Closer to the village and all around the cities near-by, the deep green of palm oil plantations stretches as far as the eye can see. The beauty of it is lost in the destruction and corruption left in its wake. The people are aware of the damage but left powerless. When you see the joy in their faces, listen to the friendly exchanges between locals and watch the way they live in their incredible surrounding so close to nature it is heartbreaking to watch it be destroyed while they struggle against their government to preserve it.
I enjoy the way they seem to understand themselves, and the nature around them and returning home to the life I love, I feel privileged to have seen a small glimpse of the life of those where I have been. The tiny imprint we made on our way through is far smaller than the impact they had on us.
Palm oil is destroying more than just their environment. It is destroying their government - who are so corrupt they sell the land to other countries to farm for Palm Oil. It is destroying their people, their families, their animals, their water supply and in many cases destroying their hope. Unfortunately, along with the damage to the people of the communities near by the palm oil plantations, the damage stretches far and wide with Orangutans becoming critically endangered. Their gene pool is becoming very small with only 7000 left in the wild. It’s frightening to think about what happens when we have destroyed so many of our animal species that we have nothing but humans on the planet. What happens when we start messing with our own genetics in the same way and eventually we’re only left with a few, short-legged, hair-less, blind cripples running the earth?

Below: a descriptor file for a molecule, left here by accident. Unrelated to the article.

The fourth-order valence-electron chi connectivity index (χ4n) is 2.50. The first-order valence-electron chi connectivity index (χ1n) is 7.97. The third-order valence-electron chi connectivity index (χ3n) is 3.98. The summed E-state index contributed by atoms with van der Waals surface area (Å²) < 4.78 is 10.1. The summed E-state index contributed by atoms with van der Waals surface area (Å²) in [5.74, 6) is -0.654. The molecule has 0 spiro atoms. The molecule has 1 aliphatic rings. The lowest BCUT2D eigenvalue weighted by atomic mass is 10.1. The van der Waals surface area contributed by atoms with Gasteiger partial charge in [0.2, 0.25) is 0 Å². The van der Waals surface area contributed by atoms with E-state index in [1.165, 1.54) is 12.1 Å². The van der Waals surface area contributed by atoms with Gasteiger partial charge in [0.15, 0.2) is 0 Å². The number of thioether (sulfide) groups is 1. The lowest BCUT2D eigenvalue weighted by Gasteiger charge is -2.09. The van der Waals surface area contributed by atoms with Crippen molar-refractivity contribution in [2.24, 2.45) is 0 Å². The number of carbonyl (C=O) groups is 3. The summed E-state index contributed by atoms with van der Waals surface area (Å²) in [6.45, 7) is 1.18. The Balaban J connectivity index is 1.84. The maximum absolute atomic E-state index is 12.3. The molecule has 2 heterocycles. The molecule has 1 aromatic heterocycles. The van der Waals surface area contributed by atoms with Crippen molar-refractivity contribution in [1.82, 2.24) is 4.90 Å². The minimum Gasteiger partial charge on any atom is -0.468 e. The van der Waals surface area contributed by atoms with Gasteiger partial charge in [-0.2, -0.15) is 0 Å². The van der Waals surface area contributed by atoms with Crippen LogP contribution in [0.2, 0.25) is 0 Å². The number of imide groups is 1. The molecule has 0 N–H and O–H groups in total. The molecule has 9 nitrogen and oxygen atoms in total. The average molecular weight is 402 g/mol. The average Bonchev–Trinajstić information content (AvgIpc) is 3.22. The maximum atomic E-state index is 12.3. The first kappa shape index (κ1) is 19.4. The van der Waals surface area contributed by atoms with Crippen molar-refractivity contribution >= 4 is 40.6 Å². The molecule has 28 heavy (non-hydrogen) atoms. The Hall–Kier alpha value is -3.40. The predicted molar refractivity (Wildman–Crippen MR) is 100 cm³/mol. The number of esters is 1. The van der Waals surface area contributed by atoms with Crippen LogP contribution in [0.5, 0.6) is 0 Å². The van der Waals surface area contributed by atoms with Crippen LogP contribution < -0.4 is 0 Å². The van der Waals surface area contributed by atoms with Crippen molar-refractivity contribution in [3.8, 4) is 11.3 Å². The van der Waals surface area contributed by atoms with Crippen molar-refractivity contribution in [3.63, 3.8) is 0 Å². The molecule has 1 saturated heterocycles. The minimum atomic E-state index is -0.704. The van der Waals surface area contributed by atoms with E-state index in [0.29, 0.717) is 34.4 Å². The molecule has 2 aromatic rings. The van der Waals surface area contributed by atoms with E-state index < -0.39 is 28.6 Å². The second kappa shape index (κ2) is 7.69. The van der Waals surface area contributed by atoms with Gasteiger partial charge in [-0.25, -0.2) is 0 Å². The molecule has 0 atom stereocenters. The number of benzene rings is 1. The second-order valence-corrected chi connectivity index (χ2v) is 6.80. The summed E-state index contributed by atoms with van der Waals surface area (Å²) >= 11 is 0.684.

They are gentle with their young, incredibly strong, and have hair far softer than it looks. Each night, orangutans build a new nest to sleep in using leaves and vines. Some even make special pillows for their heads and when raining they often build a structure somewhat like a canopy to keep their heads dry. They have been known to walk along holding large leaves up like umbrellas during rainy season. One of the Orangutans at Bukit Lawang even worked out how to use the tug-along boat – pulling herself across the river on the line to get in to the village. Unlike horses, Orangutans can obviously learn by observation!
As we drank tea on our last morning in the village of Bukit Lawang a cobra floated down the river, hoped off to chill on the rocks near by for a few minutes and then hopped back in and floated away again. It’s hard to leave a place like that, where the wildlife is amazing and the people cheerful, friendly and helpful. But there are horses to be trained and riders to be coached so we returned home to our home and our incredible job feeling lucky to have seen and explored and lucky to be in a great country with a good future, doing something we love for a living.